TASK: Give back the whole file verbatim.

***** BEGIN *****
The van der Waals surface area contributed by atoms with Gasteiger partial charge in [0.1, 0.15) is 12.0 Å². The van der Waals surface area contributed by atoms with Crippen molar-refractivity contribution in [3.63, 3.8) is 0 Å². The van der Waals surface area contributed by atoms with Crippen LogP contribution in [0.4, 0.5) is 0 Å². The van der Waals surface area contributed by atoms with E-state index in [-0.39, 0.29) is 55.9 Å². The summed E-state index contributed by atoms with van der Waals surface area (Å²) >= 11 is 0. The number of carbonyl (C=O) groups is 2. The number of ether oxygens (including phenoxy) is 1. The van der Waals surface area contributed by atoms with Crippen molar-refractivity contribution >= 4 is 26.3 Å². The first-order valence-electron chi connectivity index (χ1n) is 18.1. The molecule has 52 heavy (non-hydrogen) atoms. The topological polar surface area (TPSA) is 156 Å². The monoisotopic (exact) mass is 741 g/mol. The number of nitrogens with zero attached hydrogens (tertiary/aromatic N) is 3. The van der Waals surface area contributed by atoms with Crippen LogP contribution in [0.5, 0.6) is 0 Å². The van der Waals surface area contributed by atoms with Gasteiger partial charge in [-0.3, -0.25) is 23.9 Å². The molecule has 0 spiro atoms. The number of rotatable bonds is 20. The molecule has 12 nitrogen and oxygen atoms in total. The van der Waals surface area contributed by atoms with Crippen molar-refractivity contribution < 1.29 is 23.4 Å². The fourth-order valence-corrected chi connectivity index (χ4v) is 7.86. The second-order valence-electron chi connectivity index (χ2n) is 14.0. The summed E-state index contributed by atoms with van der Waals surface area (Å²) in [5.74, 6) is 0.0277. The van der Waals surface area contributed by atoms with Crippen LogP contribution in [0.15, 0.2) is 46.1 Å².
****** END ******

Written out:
The van der Waals surface area contributed by atoms with Gasteiger partial charge in [0.1, 0.15) is 12.0 Å². The van der Waals surface area contributed by atoms with Crippen molar-refractivity contribution in [3.63, 3.8) is 0 Å². The van der Waals surface area contributed by atoms with Crippen LogP contribution in [0.4, 0.5) is 0 Å². The van der Waals surface area contributed by atoms with E-state index in [-0.39, 0.29) is 55.9 Å². The summed E-state index contributed by atoms with van der Waals surface area (Å²) >= 11 is 0. The number of carbonyl (C=O) groups is 2. The number of ether oxygens (including phenoxy) is 1. The van der Waals surface area contributed by atoms with Crippen molar-refractivity contribution >= 4 is 26.3 Å². The first-order valence-electron chi connectivity index (χ1n) is 18.1. The molecule has 52 heavy (non-hydrogen) atoms. The topological polar surface area (TPSA) is 156 Å². The monoisotopic (exact) mass is 741 g/mol. The number of nitrogens with zero attached hydrogens (tertiary/aromatic N) is 3. The van der Waals surface area contributed by atoms with Crippen LogP contribution in [0.5, 0.6) is 0 Å². The van der Waals surface area contributed by atoms with Gasteiger partial charge in [-0.3, -0.25) is 23.9 Å². The molecule has 0 spiro atoms. The number of rotatable bonds is 20. The molecule has 12 nitrogen and oxygen atoms in total. The van der Waals surface area contributed by atoms with Crippen molar-refractivity contribution < 1.29 is 23.4 Å². The fourth-order valence-corrected chi connectivity index (χ4v) is 7.86. The second-order valence-electron chi connectivity index (χ2n) is 14.0. The summed E-state index contributed by atoms with van der Waals surface area (Å²) in [5.74, 6) is 0.0277. The van der Waals surface area contributed by atoms with Crippen LogP contribution in [0.15, 0.2) is 46.1 Å².